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"It's a shame": Parents appeal for funding for cochlear implants

Parents are to hand a letter to Beaumont hospital calling on them to equip children with two implants instead of one.

A GROUP OF Irish parents has met with the HSE to call for it to release funding so that deaf children can be fitted with two cochlear implants – not just one.

Happy New Ear is a group set up by around 20 parents of children fitted with cochlear implants, and last Thursday they handed a petition to Liam Duffy, CEO of Beaumont Hospital, about the issue. The night before they were due to hand in the petition, they received a call asking them to send two representatives to meet with the HSE.

The group now hopes to meet Minister for Health, Dr James Reilly, about the issue, and says that Beaumont Hospital, where the procedure is carried out, supports them in their campaign. Hundreds of children are awaiting their second cochlear implant, with delays due to  a lack of HSE funding.

Happy New Ear

The Happy New Ear campaign began with a video made by a parent, Danielle Ryan, about her daughter Ellie’s story:


Speaking to, fellow mother Deanna Cairns said that her son Billy Cairns (4) has one implant, but that he and other children would benefit more if they had two. Cairns, who lives in Dundalk, has two older children aged 12 and 10.

She said that Ireland didn’t have routine newborn screening for deafness until 2012, so children like her son weren’t diagnosed until they were older. Cairns said that a lack of funding means that Irish children are receiving one cochlear implant instead of two, which parents have found is not beneficial.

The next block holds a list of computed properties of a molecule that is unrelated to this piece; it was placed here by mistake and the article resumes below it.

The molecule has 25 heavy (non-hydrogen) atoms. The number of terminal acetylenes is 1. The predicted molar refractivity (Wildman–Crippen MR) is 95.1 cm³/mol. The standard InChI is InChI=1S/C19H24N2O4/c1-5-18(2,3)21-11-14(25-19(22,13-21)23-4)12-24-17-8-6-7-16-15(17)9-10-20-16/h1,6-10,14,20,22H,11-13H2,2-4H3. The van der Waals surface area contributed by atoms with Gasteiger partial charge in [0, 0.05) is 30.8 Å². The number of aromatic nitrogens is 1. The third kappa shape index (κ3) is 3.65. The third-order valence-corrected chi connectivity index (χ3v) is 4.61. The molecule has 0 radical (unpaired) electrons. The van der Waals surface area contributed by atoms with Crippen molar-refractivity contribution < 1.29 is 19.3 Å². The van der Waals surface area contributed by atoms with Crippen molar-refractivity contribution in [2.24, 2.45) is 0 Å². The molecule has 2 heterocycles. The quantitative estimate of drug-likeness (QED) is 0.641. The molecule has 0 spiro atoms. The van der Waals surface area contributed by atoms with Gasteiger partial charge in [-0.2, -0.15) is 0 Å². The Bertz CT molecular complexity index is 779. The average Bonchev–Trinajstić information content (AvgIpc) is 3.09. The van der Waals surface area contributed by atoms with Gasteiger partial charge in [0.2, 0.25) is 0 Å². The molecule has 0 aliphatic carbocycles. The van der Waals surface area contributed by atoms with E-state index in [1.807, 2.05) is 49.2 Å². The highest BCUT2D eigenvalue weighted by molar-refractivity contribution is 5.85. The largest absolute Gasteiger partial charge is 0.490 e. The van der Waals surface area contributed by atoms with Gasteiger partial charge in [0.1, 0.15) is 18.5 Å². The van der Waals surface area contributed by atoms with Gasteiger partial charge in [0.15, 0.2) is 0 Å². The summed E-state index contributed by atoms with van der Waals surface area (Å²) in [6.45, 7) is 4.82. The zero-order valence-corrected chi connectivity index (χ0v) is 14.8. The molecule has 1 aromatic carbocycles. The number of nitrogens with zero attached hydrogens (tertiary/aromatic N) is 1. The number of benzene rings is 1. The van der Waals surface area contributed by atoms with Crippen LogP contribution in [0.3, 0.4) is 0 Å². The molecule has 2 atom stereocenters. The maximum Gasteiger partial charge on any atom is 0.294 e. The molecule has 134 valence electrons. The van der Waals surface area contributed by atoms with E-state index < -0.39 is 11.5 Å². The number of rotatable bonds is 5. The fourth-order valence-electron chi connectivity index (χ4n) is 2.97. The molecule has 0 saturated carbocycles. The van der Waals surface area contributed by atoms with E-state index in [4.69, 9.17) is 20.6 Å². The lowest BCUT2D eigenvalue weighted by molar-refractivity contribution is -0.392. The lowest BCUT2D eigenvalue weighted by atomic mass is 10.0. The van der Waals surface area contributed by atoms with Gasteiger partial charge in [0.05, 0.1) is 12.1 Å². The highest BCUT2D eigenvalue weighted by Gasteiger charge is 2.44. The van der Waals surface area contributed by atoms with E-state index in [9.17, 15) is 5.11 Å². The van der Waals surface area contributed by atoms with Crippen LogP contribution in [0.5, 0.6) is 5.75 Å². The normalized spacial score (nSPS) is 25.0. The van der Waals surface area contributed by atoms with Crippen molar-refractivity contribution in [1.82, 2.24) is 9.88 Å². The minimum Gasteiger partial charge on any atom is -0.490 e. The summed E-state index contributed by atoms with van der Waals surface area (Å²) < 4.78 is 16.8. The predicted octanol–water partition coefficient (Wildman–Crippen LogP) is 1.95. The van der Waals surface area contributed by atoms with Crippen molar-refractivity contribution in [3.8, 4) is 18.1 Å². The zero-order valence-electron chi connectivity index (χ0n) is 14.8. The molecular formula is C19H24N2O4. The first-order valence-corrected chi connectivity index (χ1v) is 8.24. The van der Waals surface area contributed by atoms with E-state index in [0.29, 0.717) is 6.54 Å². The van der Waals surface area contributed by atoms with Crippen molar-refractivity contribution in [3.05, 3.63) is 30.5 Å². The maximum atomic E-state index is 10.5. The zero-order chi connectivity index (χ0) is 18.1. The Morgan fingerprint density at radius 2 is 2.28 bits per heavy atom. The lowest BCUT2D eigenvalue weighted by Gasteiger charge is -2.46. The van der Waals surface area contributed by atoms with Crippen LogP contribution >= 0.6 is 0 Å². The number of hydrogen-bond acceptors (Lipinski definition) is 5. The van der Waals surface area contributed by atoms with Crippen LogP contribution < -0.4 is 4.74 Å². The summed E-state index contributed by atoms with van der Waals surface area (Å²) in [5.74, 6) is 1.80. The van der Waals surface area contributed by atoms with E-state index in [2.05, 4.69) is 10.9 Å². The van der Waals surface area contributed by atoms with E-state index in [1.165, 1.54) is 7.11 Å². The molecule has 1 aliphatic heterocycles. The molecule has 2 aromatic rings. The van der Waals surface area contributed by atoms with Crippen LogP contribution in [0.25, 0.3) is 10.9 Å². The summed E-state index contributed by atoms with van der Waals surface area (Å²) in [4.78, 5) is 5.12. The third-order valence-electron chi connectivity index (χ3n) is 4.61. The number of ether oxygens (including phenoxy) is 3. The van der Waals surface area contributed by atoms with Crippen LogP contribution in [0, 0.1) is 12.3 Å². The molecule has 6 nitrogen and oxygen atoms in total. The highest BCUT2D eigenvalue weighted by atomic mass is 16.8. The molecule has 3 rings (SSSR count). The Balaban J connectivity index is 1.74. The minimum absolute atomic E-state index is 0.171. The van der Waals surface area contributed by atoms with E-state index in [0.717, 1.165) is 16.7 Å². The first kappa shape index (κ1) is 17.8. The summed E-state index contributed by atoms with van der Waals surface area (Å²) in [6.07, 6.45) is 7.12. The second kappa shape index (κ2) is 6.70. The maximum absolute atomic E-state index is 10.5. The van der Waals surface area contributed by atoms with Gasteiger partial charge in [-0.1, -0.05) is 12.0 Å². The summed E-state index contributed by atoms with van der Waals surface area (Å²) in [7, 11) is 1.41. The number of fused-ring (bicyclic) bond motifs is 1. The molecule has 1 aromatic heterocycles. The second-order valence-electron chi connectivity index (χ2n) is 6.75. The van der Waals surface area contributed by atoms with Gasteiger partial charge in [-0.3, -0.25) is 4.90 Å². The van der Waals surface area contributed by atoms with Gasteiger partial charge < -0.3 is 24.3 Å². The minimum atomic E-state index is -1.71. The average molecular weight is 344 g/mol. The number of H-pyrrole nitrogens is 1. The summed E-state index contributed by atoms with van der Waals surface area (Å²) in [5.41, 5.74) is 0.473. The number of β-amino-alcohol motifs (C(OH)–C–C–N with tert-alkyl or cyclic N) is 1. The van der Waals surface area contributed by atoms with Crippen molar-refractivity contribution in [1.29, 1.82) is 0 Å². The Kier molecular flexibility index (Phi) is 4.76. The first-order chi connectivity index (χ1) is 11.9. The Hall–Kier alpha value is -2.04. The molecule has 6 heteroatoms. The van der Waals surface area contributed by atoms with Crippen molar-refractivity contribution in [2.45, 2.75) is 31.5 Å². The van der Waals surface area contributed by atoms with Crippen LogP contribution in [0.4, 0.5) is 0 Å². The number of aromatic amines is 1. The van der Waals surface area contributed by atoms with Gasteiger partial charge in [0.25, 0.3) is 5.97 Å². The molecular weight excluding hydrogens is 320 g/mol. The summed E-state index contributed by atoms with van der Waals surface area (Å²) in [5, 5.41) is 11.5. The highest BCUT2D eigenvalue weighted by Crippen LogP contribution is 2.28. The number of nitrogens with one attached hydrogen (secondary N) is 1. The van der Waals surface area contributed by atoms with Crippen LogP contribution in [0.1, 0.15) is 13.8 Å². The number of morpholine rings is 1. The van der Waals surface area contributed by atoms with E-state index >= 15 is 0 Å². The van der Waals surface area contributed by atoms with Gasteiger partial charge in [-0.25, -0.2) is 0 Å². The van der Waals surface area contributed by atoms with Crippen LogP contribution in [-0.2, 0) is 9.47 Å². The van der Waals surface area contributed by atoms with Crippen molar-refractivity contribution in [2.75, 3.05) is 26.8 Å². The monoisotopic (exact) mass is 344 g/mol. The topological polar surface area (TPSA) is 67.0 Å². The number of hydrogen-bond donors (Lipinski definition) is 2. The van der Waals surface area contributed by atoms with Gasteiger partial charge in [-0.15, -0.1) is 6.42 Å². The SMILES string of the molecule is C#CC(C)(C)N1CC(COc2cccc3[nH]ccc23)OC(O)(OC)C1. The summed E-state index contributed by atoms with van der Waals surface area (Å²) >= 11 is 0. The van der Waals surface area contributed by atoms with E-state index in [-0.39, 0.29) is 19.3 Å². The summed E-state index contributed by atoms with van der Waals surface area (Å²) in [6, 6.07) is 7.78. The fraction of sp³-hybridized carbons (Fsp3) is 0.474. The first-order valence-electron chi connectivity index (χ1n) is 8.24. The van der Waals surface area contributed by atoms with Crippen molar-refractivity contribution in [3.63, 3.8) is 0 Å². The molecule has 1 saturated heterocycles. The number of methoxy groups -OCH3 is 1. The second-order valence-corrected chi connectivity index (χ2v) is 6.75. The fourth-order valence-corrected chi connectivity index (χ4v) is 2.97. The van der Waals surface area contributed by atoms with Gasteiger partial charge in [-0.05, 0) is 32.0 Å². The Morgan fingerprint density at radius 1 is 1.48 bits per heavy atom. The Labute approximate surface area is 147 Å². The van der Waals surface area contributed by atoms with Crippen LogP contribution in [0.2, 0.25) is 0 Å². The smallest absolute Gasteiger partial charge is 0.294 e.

She said her son “would be a prime candidate” and “definitely needs a second” implant. “When there is more sound around, they can’t locate where the sound is coming from,” she said.

Cairns said that other countries that offer these implants ensure children are initially fitted with two implants, rather than just one. “Why is Ireland so behind?” is the question these parents are asking, said Cairns.

Billy was diagnosed with profound deafness at 17 months. His parents were told he was a prime candidate for cochlear implants.

“If I had had my son in Newry, he would have been diagnosed straight away,” emphasised Cairns. If people do go abroad, to the UK for example, they have to deal with the hospital aftercare in that country. Cairns has two older children, so travelling abroad regularly with a young child for aftercare wouldn’t be feasible.  It is “very frustrating”, she said.

“He seems to be struggling”

Billy has had one implant now for nearly two years, but Cairns says that he is “not doing as well” as someone with two implants because he is not getting the full benefits.

He seems to be struggling. If I shout his name in another room, he will come running in to me. But he is just not getting enough for the speech to come.

Cairns believes that if her son had two implants, then this would improve his ability to pick up speech. But “it’s amazing to see” his progress to date.

He is coming along slow. They say it is a slow process. When you switch them on it’s like starting a child from newborn. He is trying to catch up on all of that.

Cairns said that parents whose children have one cochlear implant and are in mainstream schooling have said they “are coming home very tired” because of not having two. For now the focus is on getting the HSE to increase its funding for cochlear implants, to ensure that more children are fitted with two instead of just one.

“It’s just heartbreaking to see,” said Cairns.

This could be helped. It’s just a shame.

Read: Young Cork boy comes home after ‘bionic ear’ is switched on>

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